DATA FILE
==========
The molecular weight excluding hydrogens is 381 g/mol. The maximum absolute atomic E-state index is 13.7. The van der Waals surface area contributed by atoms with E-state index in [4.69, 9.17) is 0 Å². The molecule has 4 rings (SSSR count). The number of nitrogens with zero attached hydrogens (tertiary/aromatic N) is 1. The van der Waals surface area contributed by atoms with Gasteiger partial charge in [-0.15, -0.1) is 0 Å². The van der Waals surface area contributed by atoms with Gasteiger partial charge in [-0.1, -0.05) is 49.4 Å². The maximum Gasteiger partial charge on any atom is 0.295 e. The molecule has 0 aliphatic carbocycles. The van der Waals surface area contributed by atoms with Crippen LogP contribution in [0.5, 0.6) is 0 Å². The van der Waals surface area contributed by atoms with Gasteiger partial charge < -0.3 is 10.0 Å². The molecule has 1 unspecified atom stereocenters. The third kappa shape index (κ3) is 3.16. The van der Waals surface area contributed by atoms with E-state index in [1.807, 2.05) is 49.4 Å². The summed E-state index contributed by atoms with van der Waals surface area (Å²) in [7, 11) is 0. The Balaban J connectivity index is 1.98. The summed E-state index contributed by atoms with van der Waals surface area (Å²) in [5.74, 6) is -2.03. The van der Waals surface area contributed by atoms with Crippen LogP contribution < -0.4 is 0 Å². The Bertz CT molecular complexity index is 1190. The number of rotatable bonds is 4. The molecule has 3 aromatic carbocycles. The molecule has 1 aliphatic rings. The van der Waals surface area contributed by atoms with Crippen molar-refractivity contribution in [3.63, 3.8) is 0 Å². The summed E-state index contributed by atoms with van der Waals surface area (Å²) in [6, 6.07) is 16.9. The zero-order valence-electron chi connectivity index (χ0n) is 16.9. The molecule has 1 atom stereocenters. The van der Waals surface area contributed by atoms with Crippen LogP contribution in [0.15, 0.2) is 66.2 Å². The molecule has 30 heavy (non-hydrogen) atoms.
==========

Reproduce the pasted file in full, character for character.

The molecular weight excluding hydrogens is 381 g/mol. The maximum absolute atomic E-state index is 13.7. The van der Waals surface area contributed by atoms with E-state index in [4.69, 9.17) is 0 Å². The molecule has 4 rings (SSSR count). The number of nitrogens with zero attached hydrogens (tertiary/aromatic N) is 1. The van der Waals surface area contributed by atoms with Gasteiger partial charge in [-0.15, -0.1) is 0 Å². The van der Waals surface area contributed by atoms with Gasteiger partial charge in [-0.1, -0.05) is 49.4 Å². The maximum Gasteiger partial charge on any atom is 0.295 e. The molecule has 0 aliphatic carbocycles. The van der Waals surface area contributed by atoms with Crippen LogP contribution in [0.5, 0.6) is 0 Å². The van der Waals surface area contributed by atoms with Gasteiger partial charge < -0.3 is 10.0 Å². The molecule has 1 unspecified atom stereocenters. The third kappa shape index (κ3) is 3.16. The van der Waals surface area contributed by atoms with E-state index in [1.807, 2.05) is 49.4 Å². The summed E-state index contributed by atoms with van der Waals surface area (Å²) in [7, 11) is 0. The Balaban J connectivity index is 1.98. The summed E-state index contributed by atoms with van der Waals surface area (Å²) in [5.74, 6) is -2.03. The van der Waals surface area contributed by atoms with Crippen LogP contribution < -0.4 is 0 Å². The Bertz CT molecular complexity index is 1190. The number of rotatable bonds is 4. The molecule has 3 aromatic carbocycles. The molecule has 1 aliphatic rings. The van der Waals surface area contributed by atoms with Crippen molar-refractivity contribution in [3.63, 3.8) is 0 Å². The summed E-state index contributed by atoms with van der Waals surface area (Å²) in [6, 6.07) is 16.9. The zero-order valence-electron chi connectivity index (χ0n) is 16.9. The molecule has 1 atom stereocenters. The van der Waals surface area contributed by atoms with Crippen LogP contribution in [0.15, 0.2) is 66.2 Å². The molecule has 30 heavy (non-hydrogen) atoms.